After a decade and a half starting and building startups, I woke up one morning with the desire to help other entrepreneurs. I thought it might be possible for them not to repeat all the mistakes I’ve made myself, and seen my friends make. I thought they might like to have a serial entrepreneur to call upon for advice.
This epiphany came to me before the latest wave of entrepreneurial programs. Before TechStars Seattle. Before Startup Weekend. Before Impact Hub Seattle.
It’s amazing how much the entrepreneurial ecosystem has grown in the past few years. And yet, when my epiphany led two years ago to teaching “Entrepreneurship & Intrapreneurship” to the MBA candidates at the Bainbridge Graduate Institute, I searched high and low for a book to use as the textbook.
I searched my local library, the Seattle public library, and all of Amazon to find a book that would walk first-time entrepreneurs through the process from having an idea, to launching a startup. The Lean Startup only covers a small piece of this process. The Four Steps to the Epiphany stops at customer development. The Art of the Start has some great advice, but no process. Everything by Seth Godin is useful, but just for marketing. Geoffrey Moore is awesome, after the company is up and running. None of Brad Feld’s Startup series were out yet, but nothing in that series yet covers this process.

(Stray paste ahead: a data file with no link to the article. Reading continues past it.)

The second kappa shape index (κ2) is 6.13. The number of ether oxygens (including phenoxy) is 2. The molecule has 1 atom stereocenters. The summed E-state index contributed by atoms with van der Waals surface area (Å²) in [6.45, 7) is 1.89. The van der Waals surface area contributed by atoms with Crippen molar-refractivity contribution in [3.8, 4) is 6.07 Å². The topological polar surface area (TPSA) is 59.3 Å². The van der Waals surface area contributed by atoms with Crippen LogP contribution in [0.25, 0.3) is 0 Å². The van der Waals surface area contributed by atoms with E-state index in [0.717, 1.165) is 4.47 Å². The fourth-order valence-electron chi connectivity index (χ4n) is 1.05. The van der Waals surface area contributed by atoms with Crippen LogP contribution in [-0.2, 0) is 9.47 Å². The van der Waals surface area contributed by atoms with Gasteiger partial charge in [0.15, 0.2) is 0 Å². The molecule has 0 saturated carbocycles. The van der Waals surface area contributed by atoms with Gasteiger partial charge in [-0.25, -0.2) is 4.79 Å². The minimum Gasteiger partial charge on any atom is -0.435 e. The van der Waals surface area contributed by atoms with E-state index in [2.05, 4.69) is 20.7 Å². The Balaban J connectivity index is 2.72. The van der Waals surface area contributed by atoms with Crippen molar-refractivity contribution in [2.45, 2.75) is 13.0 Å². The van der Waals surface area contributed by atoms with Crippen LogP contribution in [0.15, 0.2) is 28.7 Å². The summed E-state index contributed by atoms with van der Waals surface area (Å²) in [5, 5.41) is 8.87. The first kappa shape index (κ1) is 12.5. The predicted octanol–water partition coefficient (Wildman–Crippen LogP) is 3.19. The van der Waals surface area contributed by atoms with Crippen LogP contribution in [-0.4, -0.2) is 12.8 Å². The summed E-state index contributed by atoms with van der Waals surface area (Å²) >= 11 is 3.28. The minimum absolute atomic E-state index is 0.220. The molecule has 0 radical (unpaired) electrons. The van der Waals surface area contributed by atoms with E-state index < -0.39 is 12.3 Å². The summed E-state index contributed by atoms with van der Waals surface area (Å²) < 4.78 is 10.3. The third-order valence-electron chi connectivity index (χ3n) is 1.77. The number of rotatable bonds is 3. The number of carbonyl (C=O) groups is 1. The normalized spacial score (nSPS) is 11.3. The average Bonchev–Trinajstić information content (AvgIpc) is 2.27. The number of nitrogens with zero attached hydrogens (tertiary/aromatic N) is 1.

Being an entrepreneur, when given a problem no one is solving, the answer is to build the solution.
Thus began The Next Step series of books, and as of 2014, online classes. A set of advice to guide entrepreneurs through the complex task of planning and building a startup.
The first three of these books were published in 2013. Volume 1 (a.k.a. the blue book) is the overview of the process, the book I use as the high-level description in my MBA class and within Fledge, my “conscious company” accelerator, and Kick, my “inclusive” business incubator. From there, after watching far too many poor pitches, I jumped ahead to write a guide to a great pitch. And after too much time repeating advice about splitting equity, I sat down and wrote that advice down into a third book. Three more are in the works for publication in 2014.
While this may look like a lot of reading, it is not as much as it seems. Each book is just 50-80 pages long, written in short, bite-sized chapters, and filled with questions to answer or exercises to follow.
And as we are here in the twenty-teens, these are all available not only printed on paper, and on Kindle, but are also now available via subscription, including access to all the books and the matching online classes. Sign up for a preview today.
[UPDATE: March 2015. All six of the books are not published, plus a seventh, The Next Step: The realities of funding a startup]